... : treatment - General: There is currently no cure for DiGeorge syndrome (DGS). Supplements with calcium and vitamin D are used to manage an underactive parathyroid gland. A bone marrow transplant may help boost the immune system. Early thymus transplantations are controversial, because their safety and effectiveness remain unclear. Bone marrow transplant (BMT): Bone marrow transplants (BMTs) have been...
Children with VCF can have various other problems, including learning difficulties and frequent ear and sinus infections. They are also at an increased risk for scoliosis (curvature of the spine). The most likely time for scoliosis to occur is during a growth spurt, so it is important to have regular check-ups by the pediatrician while your child is growing. It is possible to prevent or reduce the problem of scoliosis by wearing a back brace or by surgery if it is caught in time. A minor feature of VCF concerns the fingers. The children with VCF often have fingers that are more slender, tapered and hyperextensible compared to other family members. A more serious complication is the risk for psychiatric problems. Whilst 10% of people with VCF have psychiatric problems, 90% will not. If these are going to occur, they tend to start during the teenage years. It is not possible to look at babies with VCF and say which will have scoliosis, learning problems or psychiatric problems. Other problems such ...
Choosing to participate in a study is an important personal decision. Talk with your doctor and family members or friends about deciding to join a study. To learn more about this study, you or your doctor may contact the study research staff using the contacts provided below. For general information, Learn About Clinical Studies. ...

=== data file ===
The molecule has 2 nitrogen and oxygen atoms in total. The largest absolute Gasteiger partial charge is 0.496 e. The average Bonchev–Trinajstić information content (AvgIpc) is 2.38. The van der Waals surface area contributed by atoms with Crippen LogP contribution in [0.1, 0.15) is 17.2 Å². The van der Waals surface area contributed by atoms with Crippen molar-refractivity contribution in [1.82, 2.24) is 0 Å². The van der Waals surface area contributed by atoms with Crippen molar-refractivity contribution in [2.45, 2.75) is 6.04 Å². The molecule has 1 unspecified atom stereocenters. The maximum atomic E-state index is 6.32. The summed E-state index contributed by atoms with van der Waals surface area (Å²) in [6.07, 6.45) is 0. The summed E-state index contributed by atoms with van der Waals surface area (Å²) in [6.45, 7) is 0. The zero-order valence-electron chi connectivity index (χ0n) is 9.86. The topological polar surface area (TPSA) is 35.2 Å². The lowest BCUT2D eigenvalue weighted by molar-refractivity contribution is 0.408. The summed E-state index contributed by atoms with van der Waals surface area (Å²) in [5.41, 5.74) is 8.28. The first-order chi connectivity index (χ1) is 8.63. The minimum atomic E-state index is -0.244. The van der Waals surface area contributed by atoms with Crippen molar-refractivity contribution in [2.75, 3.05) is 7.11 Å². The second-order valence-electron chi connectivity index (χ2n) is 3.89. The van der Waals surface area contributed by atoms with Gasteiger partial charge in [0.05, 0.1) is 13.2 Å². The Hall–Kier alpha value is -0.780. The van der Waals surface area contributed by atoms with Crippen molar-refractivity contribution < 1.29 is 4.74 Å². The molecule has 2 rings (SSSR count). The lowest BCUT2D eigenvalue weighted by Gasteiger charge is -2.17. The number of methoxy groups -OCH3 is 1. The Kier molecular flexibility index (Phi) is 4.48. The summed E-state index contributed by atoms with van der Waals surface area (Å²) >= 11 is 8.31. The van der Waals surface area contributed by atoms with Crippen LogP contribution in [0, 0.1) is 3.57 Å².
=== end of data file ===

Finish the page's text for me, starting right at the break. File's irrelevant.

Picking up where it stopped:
TY - JOUR. T1 - Specific cerebellar reductions in children with chromosome 22q11.2 deletion syndrome. AU - Bish, Joel P.. AU - Pendyal, Akshay. AU - Ding, Lijun. AU - Ferrante, Heather. AU - Nguyen, Vy. AU - McDonald-McGinn, Donna. AU - Zackai, Elaine. AU - Simon, Tony J. PY - 2006/5/22. Y1 - 2006/5/22. N2 - Children with chromosome 22q11.2 deletion syndrome commonly are found to have morphological brain changes, cognitive impairments, and elevated rates of psychopathology. One of the most commonly and consistently reported brain changes is reduced cerebellar volume. Here, we demonstrate that, in addition to the global cerebellum reductions previously reported, volumetric reductions of the anterior lobule and the vermal region of the neo-cerebellum in the mid-sagittal plane best differentiate children with the deletion from typically developing children. These results suggest that the morphological changes of specific portions of the cerebellum may be an important underlying substrate of ...
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Genetic differences between people with chromosomal deletion, 22q11.2, or DiGeorge syndrome, who have autism and those with psychosis
Background The microdeletion of chromosome 22q11.2 is the most common human deletion syndrome. It typically presents early in life and is rarely considered in adult patients. As part of the...